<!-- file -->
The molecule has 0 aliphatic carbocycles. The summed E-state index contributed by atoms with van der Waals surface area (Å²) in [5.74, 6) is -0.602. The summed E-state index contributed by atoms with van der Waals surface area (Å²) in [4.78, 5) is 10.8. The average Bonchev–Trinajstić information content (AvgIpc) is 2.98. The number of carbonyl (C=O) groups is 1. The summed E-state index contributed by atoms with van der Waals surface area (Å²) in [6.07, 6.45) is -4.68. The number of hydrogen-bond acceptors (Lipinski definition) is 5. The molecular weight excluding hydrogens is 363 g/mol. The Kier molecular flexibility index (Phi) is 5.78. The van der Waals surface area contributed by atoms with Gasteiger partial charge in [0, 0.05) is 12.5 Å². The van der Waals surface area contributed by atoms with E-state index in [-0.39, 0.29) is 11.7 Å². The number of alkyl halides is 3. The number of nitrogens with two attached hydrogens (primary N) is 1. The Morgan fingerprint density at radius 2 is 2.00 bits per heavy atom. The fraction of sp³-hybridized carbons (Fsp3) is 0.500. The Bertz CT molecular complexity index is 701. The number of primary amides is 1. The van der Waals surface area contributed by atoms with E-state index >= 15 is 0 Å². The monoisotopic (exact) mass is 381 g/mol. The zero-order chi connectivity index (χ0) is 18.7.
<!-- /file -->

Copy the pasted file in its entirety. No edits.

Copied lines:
The molecule has 0 aliphatic carbocycles. The summed E-state index contributed by atoms with van der Waals surface area (Å²) in [5.74, 6) is -0.602. The summed E-state index contributed by atoms with van der Waals surface area (Å²) in [4.78, 5) is 10.8. The average Bonchev–Trinajstić information content (AvgIpc) is 2.98. The number of carbonyl (C=O) groups is 1. The summed E-state index contributed by atoms with van der Waals surface area (Å²) in [6.07, 6.45) is -4.68. The number of hydrogen-bond acceptors (Lipinski definition) is 5. The molecular weight excluding hydrogens is 363 g/mol. The Kier molecular flexibility index (Phi) is 5.78. The van der Waals surface area contributed by atoms with Gasteiger partial charge in [0, 0.05) is 12.5 Å². The van der Waals surface area contributed by atoms with E-state index in [-0.39, 0.29) is 11.7 Å². The number of alkyl halides is 3. The number of nitrogens with two attached hydrogens (primary N) is 1. The Morgan fingerprint density at radius 2 is 2.00 bits per heavy atom. The fraction of sp³-hybridized carbons (Fsp3) is 0.500. The Bertz CT molecular complexity index is 701. The number of primary amides is 1. The van der Waals surface area contributed by atoms with E-state index >= 15 is 0 Å². The monoisotopic (exact) mass is 381 g/mol. The zero-order chi connectivity index (χ0) is 18.7.